Unless the context indicates otherwise, the following terms have the meaning shown below:

Replacement cost profit

Replacement cost profit or loss reflects the replacement cost of supplies.

The replacement cost profit or loss for the year is arrived at by excluding from profit or loss inventory holding gains and losses and their associated tax effect. Replacement cost profit or loss for the group is not a recognized GAAP measure.

BP believes that replacement cost profit before interest and taxation for the group is a useful measure for investors because it is the profitability measure used by management. See Selected financial information on page 56 for the nearest equivalent measure on an IFRS basis, which is ‘Profit (loss) for the year attributable to BP shareholders’.

Inventory holding gains and losses

Inventory holding gains and losses represent the difference between the cost of sales calculated using the average cost to BP of supplies acquired during the period and the cost of sales calculated on the first-in first-out (FIFO) method after adjusting for any changes in provisions where the net realizable value of the inventory is lower than its cost. Under the FIFO method, which we use for IFRS reporting, the cost of inventory charged to the income statement is based on its historic cost of purchase, or manufacture, rather than its replacement cost. In volatile energy markets, this can have a significant distorting effect on reported income. The amounts disclosed represent the difference between the charge (to the income statement) for inventory on a FIFO basis (after adjusting for any related movements in net realizable value provisions) and the charge that would have arisen if an average cost of supplies was used for the period. For this purpose, the average cost of supplies during the period is principally calculated on a monthly basis by dividing the total cost of inventory acquired in the period by the number of barrels acquired. The amounts disclosed are not separately reflected in the financial statements as a gain or loss. No adjustment is made in respect of the cost of inventories held as part of a trading position and certain other temporary inventory positions.

Management believes this information is useful to illustrate to investors the fact that crude oil and product prices can vary significantly from period to period and that the impact on our reported result under IFRS can be significant. Inventory holding gains and losses vary from period to period due principally to changes in oil prices as well as changes to underlying inventory levels. In order for investors to understand the operating performance of the group excluding the impact of oil price changes on the replacement of inventories, and to make comparisons of operating performance between reporting periods, BP’s management believes it is helpful to disclose this information.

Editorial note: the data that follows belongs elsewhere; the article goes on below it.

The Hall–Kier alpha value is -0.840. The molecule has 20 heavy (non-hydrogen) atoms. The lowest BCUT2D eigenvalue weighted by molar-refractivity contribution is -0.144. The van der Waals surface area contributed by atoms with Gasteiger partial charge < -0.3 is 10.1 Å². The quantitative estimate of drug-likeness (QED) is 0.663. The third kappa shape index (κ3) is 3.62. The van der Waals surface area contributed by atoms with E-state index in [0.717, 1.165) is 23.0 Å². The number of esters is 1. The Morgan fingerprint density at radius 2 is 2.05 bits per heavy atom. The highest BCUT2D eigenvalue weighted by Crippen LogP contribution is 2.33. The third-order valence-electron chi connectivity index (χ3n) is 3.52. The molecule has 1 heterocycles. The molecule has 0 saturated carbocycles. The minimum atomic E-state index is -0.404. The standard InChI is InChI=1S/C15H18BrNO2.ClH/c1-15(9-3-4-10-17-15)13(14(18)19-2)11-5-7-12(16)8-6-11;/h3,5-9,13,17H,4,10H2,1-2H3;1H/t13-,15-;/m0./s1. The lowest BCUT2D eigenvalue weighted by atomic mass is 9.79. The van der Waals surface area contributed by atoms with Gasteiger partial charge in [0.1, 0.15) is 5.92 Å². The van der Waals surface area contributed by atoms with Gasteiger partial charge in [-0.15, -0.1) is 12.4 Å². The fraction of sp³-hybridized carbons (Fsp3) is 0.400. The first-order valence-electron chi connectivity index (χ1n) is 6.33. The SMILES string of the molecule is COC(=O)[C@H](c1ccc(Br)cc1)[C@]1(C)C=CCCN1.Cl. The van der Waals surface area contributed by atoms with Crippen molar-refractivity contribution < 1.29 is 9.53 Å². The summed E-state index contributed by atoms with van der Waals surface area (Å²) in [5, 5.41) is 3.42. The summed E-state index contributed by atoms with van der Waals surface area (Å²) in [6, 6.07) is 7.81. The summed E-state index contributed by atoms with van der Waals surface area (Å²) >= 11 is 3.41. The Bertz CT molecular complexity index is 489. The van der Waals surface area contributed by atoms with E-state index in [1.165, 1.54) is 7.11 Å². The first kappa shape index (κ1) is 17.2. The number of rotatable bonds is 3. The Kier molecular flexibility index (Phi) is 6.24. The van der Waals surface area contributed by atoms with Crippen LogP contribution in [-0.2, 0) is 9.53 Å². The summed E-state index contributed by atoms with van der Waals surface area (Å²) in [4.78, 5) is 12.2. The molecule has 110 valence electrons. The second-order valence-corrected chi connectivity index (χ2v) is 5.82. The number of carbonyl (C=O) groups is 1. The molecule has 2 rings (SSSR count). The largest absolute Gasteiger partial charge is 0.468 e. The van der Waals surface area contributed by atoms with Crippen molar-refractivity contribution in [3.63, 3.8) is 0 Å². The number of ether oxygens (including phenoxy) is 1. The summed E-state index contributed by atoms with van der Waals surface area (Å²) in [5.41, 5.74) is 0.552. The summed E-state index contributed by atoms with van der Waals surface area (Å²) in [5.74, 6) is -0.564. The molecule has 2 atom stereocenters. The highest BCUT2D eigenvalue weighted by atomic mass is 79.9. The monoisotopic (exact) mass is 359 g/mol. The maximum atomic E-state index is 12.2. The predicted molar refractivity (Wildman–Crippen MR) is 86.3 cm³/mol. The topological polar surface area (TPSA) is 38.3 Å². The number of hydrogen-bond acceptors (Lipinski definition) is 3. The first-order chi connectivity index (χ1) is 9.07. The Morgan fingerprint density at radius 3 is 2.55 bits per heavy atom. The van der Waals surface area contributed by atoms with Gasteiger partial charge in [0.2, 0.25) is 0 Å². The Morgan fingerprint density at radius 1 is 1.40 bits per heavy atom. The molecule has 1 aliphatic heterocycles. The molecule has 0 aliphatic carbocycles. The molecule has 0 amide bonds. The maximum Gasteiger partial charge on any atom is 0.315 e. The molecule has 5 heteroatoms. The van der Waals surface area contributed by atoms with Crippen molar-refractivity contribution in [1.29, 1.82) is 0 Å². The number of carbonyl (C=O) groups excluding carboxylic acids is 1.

Non-GAAP information on fair value accounting effects BP uses derivative instruments to manage the economic exposure relating to inventories above normal operating requirements of crude oil, natural gas and petroleum products. Under IFRS, these inventories are recorded at historic cost. The related derivative instruments, however, are required to be recorded at fair value with gains and losses recognized in income because hedge accounting is either not permitted or not followed, principally due to the impracticality of effectiveness testing requirements.

Therefore, measurement differences in relation to recognition of gains and losses occur. Gains and losses on these inventories are not recognized until the commodity is sold in a subsequent accounting period. Gains and losses on the related derivative commodity contracts are recognized in the income statement from the time the derivative commodity contract is entered into on a fair value basis using forward prices consistent with the contract maturity.

BP enters into commodity contracts to meet certain business requirements, such as the purchase of crude for a refinery or the sale of BP’s gas production. Under IFRS these contracts are treated as derivatives and are required to be fair valued when they are managed as

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part of a larger portfolio of similar transactions. Gains and losses arising are recognized in the income statement from the time the derivative commodity contract is entered into.

IFRS requires that inventory held for trading be recorded at its fair value using period end spot prices whereas any related derivative commodity instruments are required to be recorded at values based on forward prices consistent with the contract maturity. Depending on market conditions, these forward prices can be either higher or lower than spot prices resulting in measurement differences.

BP enters into contracts for pipelines and storage capacity, oil and gas processing and liquefied natural gas (LNG) that, under IFRS, are recorded on an accruals basis. These contracts are risk-managed using a variety of derivative instruments, which are fair valued under IFRS. This results in measurement differences in relation to recognition of gains and losses.